Like so many other events this year, autism’s biggest annual conference — the International Society for Autism Research meeting — was forced to go virtual because of the coronavirus pandemic.
The overproduction of proteins in brain cells called microglia causes social impairments, cognitive deficits and repetitive behavior in male mice, a new study has found.
A new technique allows researchers to transplant human microglia into mouse brains and better study the association between these cells and autism.
An online resource reveals all major cell types in the developing human brain during the period in which autism is thought to arise.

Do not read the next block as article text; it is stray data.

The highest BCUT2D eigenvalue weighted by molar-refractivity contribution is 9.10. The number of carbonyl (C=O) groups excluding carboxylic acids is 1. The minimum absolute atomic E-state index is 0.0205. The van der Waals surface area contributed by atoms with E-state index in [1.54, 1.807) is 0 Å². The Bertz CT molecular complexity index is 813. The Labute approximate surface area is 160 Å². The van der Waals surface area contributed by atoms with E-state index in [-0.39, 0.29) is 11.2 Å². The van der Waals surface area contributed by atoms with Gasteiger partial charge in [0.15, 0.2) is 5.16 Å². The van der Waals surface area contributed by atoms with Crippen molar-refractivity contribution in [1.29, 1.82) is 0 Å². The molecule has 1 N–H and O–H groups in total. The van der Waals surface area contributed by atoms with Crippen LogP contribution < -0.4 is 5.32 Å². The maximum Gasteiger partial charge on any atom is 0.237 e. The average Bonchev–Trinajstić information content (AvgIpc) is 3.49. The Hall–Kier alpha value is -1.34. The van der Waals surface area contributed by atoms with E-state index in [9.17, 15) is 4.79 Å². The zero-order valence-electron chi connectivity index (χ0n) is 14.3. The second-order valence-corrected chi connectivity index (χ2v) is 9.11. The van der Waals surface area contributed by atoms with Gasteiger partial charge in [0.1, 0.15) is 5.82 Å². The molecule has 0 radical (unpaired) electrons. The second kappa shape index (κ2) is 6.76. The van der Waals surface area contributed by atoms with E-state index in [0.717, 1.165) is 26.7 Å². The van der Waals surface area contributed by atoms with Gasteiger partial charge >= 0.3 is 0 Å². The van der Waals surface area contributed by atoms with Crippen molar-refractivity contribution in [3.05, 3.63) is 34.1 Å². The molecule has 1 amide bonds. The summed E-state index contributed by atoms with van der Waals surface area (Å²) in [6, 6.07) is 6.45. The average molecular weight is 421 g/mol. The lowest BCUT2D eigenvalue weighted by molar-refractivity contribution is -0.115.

A set of neurons involved in complex cognitive functions may play a central role in autism.
Exposure to inflammation in the womb may affect the brain and behavior of males and females differently.
The largest genetic analysis of postmortem brain tissue to date has yielded maps of when and where genes related to autism are turned on and off throughout life.
A protective molecular tag on neurons can prevent microglia, the brain’s immune cells, from trimming away their connections with other neurons.
Chronic exposure to inflammation in the womb alters autism gene expression and disrupts social behavior in male mice, but not females.
An unprecedented look at gene expression in tens of thousands of brain cells from autistic people suggests important roles in the condition for a neuronal subtype and for microglia.